Before the Procedure
Two weeks before your vasectomy, tell your health care provider about medicines you take, including those bought without a prescription and vitamins, supplements, and herbs.
You may need to limit or stop taking aspirin, ibuprofen (Advil, Motrin), and other medicines that affect blood clotting for 10 days before your surgery.
On the day of your surgery, wear loose, comfortable clothes. Clean your scrotum area well. Take the medicines your provider told you to take.
Bring a scrotal support with you to the surgery.
After the Procedure
You should be able to return home as soon as you feel well. You can return to work the next day if you do not do heavy physical work. Most men return to work within 2 to 3 days. You should be able to return to your normal physical activities in 3 to 7 days. It is normal to have some swelling and bruising of the scrotum after the procedure. It should go away within 2 weeks.
You should wear a scrotal support for 3 to 4 days after the procedure. You can use an ice pack to reduce swelling. Pain medicine, such as acetaminophen (Tylenol), may help relieve discomfort. You can have sexual intercourse as soon as you feel ready, most often about a week after the surgery. You must use some form of birth control to prevent unwanted pregnancy until you know your semen is free of sperm.
The vasectomy is considered successful only after your doctor has tested the semen to make sure no more sperm are in it. It is safe to stop using other forms of birth control at this point.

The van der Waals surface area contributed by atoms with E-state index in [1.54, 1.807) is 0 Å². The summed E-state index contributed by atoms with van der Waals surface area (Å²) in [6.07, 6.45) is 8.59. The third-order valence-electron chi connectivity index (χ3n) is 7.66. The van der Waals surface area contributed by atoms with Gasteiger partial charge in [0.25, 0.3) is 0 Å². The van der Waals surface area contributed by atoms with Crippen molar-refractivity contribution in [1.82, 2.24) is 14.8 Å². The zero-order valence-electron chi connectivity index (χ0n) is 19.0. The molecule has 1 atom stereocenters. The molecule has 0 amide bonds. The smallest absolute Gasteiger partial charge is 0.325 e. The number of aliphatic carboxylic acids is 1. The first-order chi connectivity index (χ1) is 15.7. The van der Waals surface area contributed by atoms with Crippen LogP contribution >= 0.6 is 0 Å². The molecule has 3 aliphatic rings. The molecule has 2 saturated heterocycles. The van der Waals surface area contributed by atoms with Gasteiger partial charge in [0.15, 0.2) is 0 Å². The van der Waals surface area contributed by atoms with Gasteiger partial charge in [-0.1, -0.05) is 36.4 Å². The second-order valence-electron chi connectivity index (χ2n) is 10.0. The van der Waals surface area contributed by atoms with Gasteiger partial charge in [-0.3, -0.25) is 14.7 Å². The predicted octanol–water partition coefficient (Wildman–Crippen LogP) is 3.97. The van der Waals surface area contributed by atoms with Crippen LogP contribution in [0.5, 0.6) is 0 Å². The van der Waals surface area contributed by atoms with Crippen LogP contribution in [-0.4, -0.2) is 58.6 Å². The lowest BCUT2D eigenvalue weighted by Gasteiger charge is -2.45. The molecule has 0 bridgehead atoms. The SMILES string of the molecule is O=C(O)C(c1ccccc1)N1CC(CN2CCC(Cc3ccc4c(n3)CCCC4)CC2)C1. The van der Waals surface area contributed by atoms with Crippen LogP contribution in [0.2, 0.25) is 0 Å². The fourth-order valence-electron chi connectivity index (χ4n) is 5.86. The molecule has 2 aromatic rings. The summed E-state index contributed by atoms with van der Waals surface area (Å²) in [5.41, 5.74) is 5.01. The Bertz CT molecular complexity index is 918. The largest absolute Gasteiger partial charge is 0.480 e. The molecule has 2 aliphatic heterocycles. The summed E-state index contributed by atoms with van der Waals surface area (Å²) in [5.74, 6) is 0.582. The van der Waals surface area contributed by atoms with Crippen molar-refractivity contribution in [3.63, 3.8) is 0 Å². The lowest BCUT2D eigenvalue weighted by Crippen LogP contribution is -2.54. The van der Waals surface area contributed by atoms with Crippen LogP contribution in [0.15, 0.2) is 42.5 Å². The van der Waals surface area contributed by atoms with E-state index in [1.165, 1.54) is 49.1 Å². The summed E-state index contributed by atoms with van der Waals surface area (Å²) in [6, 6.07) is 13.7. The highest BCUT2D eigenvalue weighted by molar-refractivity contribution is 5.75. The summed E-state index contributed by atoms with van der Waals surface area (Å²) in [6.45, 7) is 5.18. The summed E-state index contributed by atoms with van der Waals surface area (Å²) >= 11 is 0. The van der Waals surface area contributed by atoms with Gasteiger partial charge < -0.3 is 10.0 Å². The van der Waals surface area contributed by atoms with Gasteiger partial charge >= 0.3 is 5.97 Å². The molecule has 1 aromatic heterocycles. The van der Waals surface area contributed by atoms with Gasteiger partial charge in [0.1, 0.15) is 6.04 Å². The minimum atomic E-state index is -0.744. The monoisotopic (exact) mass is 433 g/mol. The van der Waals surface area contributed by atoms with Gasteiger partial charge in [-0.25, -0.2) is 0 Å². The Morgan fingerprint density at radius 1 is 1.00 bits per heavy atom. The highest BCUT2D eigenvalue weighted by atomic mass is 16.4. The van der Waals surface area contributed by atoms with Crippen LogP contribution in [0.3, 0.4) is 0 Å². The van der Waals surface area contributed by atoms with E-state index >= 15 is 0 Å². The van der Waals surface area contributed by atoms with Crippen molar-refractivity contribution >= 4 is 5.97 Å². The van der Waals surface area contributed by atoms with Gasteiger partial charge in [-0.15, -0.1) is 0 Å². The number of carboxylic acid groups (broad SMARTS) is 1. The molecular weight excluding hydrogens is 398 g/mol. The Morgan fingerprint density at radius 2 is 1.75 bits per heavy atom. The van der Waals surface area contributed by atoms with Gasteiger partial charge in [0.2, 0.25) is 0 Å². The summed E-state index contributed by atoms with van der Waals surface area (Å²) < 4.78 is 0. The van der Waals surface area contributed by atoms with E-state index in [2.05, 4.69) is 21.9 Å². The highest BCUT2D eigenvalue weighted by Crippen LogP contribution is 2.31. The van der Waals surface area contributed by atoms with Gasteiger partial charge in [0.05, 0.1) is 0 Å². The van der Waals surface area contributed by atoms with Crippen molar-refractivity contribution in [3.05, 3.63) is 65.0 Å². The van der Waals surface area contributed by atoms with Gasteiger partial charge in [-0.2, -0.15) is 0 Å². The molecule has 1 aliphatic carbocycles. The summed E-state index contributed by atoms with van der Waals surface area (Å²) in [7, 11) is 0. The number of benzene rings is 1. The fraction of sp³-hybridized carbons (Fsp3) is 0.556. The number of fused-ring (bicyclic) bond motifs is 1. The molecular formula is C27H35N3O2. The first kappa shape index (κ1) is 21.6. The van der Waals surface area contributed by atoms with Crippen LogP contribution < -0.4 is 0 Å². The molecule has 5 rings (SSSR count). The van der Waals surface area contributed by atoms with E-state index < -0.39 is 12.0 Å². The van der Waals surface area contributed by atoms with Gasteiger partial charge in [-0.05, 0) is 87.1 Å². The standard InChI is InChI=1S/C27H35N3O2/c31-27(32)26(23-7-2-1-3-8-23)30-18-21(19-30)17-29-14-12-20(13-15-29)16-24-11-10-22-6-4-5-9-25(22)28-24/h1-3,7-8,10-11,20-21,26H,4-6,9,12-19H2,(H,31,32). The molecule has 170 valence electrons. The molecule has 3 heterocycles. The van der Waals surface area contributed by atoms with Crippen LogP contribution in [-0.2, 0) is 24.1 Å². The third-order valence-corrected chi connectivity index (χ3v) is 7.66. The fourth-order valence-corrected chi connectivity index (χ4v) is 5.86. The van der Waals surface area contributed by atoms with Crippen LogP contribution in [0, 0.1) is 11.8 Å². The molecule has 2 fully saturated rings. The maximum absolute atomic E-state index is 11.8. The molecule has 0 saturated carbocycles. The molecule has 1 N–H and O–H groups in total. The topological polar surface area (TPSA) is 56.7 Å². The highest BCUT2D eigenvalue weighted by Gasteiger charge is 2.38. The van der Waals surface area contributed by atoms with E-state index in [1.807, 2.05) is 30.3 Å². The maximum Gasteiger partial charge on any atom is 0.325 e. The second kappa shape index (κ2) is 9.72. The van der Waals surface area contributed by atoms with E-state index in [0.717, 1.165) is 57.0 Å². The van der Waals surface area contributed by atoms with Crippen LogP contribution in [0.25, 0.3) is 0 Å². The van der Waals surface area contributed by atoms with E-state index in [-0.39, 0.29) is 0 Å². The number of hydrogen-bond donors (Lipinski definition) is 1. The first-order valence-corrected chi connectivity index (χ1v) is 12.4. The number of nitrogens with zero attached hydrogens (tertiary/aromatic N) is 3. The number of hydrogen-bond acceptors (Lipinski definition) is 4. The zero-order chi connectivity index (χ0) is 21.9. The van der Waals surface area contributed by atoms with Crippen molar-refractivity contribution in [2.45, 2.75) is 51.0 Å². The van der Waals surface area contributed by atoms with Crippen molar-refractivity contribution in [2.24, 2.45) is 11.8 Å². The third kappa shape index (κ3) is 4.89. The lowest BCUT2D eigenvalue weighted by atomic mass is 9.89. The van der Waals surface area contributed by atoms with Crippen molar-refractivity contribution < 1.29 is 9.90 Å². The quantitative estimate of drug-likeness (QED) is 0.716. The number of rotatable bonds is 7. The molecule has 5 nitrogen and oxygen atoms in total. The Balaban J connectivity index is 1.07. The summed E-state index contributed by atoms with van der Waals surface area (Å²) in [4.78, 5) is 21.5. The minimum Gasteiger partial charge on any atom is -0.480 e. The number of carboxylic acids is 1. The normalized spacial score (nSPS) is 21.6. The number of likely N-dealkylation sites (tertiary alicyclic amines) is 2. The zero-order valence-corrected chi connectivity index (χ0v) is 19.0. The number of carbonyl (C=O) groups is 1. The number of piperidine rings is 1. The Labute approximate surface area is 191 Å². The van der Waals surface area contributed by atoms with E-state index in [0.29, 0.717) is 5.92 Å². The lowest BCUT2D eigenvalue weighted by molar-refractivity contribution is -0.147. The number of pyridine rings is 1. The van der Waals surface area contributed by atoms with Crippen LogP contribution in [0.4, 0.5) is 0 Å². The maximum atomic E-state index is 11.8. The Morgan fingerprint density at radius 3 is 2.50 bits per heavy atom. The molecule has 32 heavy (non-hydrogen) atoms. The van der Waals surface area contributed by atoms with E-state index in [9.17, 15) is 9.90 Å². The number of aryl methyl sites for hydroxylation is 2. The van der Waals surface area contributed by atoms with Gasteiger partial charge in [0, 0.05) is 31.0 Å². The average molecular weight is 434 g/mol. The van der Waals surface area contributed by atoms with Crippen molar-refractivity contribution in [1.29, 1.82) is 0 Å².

Vasectomy does not affect a man's ability to have an erection or orgasm, or to ejaculate semen. A vasectomy does not prevent the spread of sexually transmitted infections (STIs).
A vasectomy does not increase your risk of prostate cancer or testicular disease.
Your sperm count gradually decreases after a vasectomy. After about 3 months, sperm are no longer present in the semen. You must continue to use birth control to prevent pregnancy until your semen sample is totally free of sperm.
Most men are satisfied with vasectomy. Most couples enjoy not having to use birth control.
Sterilization surgery - male; No-scalpel vasectomy; NSV; Family planning - vasectomy; Contraception - vasectomy
Brugh VM. Vasectomy. In: Smith JA Jr, Howards SS, Preminger GM, Dmochowski RR, eds. Hinman's Atlas of Urologic Surgery. 4th ed. Philadelphia, PA: Elsevier; 2018:chap 110.
Hawksworth DJ, Khera M, Herati AS. Surgery of the scrotum and seminal vesicles. In: Partin AW, Dmochowski RR, Kavoussi LR, Peters CA, eds. Campbell-Walsh-Wein Urology. 12th ed. Philadelphia, PA: Elsevier; 2021:chap 83.
Wilson CL. Vasectomy. In: Fowler GC, ed. Pfenninger and Fowler's Procedures for Primary Care. 4th ed. Philadelphia, PA: Elsevier; 2020:chap 111.
Review Date 1/15/2020
Updated by: Sovrin M. Shah, MD, Assistant Professor, Department of Urology, The Icahn School of Medicine at Mount Sinai, New York, NY. Review provided by VeriMed Healthcare Network. Also reviewed by David Zieve, MD, MHA, Medical Director, Brenda Conaway, Editorial Director, and the A.D.A.M. Editorial team.